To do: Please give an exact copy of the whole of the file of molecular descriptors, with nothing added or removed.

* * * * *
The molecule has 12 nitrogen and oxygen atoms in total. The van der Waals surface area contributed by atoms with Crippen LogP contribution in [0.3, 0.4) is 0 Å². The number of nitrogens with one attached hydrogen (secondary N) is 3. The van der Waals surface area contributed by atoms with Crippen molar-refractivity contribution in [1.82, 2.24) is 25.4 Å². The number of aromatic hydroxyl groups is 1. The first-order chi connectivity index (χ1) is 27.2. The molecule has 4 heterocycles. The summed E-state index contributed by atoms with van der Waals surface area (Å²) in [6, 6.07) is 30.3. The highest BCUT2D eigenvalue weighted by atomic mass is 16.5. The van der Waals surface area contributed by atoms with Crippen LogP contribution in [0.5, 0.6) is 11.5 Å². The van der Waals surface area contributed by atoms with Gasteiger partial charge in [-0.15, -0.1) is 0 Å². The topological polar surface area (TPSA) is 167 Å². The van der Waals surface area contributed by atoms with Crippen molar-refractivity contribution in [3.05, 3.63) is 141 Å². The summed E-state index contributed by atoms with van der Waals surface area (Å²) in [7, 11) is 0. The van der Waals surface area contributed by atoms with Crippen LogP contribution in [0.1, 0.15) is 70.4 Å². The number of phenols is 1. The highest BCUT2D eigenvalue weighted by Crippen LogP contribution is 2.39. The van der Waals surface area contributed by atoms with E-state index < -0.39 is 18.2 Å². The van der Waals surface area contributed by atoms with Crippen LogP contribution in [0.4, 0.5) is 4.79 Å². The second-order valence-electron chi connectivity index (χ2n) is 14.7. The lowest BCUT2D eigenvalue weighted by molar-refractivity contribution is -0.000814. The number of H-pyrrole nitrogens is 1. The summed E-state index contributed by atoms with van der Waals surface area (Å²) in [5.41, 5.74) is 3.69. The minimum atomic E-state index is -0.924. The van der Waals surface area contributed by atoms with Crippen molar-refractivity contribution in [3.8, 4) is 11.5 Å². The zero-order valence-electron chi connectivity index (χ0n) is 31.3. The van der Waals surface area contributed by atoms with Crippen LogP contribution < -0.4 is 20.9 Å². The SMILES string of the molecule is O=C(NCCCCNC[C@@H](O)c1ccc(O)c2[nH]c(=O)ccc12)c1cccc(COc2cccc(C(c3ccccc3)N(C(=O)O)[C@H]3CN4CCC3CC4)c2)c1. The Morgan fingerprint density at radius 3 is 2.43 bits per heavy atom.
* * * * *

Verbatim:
The molecule has 12 nitrogen and oxygen atoms in total. The van der Waals surface area contributed by atoms with Crippen LogP contribution in [0.3, 0.4) is 0 Å². The number of nitrogens with one attached hydrogen (secondary N) is 3. The van der Waals surface area contributed by atoms with Crippen molar-refractivity contribution in [1.82, 2.24) is 25.4 Å². The number of aromatic hydroxyl groups is 1. The first-order chi connectivity index (χ1) is 27.2. The molecule has 4 heterocycles. The summed E-state index contributed by atoms with van der Waals surface area (Å²) in [6, 6.07) is 30.3. The highest BCUT2D eigenvalue weighted by atomic mass is 16.5. The van der Waals surface area contributed by atoms with Crippen LogP contribution in [0.5, 0.6) is 11.5 Å². The van der Waals surface area contributed by atoms with Gasteiger partial charge in [-0.15, -0.1) is 0 Å². The topological polar surface area (TPSA) is 167 Å². The van der Waals surface area contributed by atoms with Crippen molar-refractivity contribution in [3.05, 3.63) is 141 Å². The summed E-state index contributed by atoms with van der Waals surface area (Å²) in [7, 11) is 0. The van der Waals surface area contributed by atoms with Crippen LogP contribution in [0.1, 0.15) is 70.4 Å². The number of phenols is 1. The highest BCUT2D eigenvalue weighted by Crippen LogP contribution is 2.39. The van der Waals surface area contributed by atoms with E-state index < -0.39 is 18.2 Å². The van der Waals surface area contributed by atoms with Crippen LogP contribution in [0.4, 0.5) is 4.79 Å². The second-order valence-electron chi connectivity index (χ2n) is 14.7. The lowest BCUT2D eigenvalue weighted by molar-refractivity contribution is -0.000814. The number of H-pyrrole nitrogens is 1. The summed E-state index contributed by atoms with van der Waals surface area (Å²) in [5.41, 5.74) is 3.69. The minimum atomic E-state index is -0.924. The van der Waals surface area contributed by atoms with Crippen molar-refractivity contribution in [3.8, 4) is 11.5 Å². The zero-order valence-electron chi connectivity index (χ0n) is 31.3. The van der Waals surface area contributed by atoms with Crippen LogP contribution < -0.4 is 20.9 Å². The SMILES string of the molecule is O=C(NCCCCNC[C@@H](O)c1ccc(O)c2[nH]c(=O)ccc12)c1cccc(COc2cccc(C(c3ccccc3)N(C(=O)O)[C@H]3CN4CCC3CC4)c2)c1. The Morgan fingerprint density at radius 3 is 2.43 bits per heavy atom.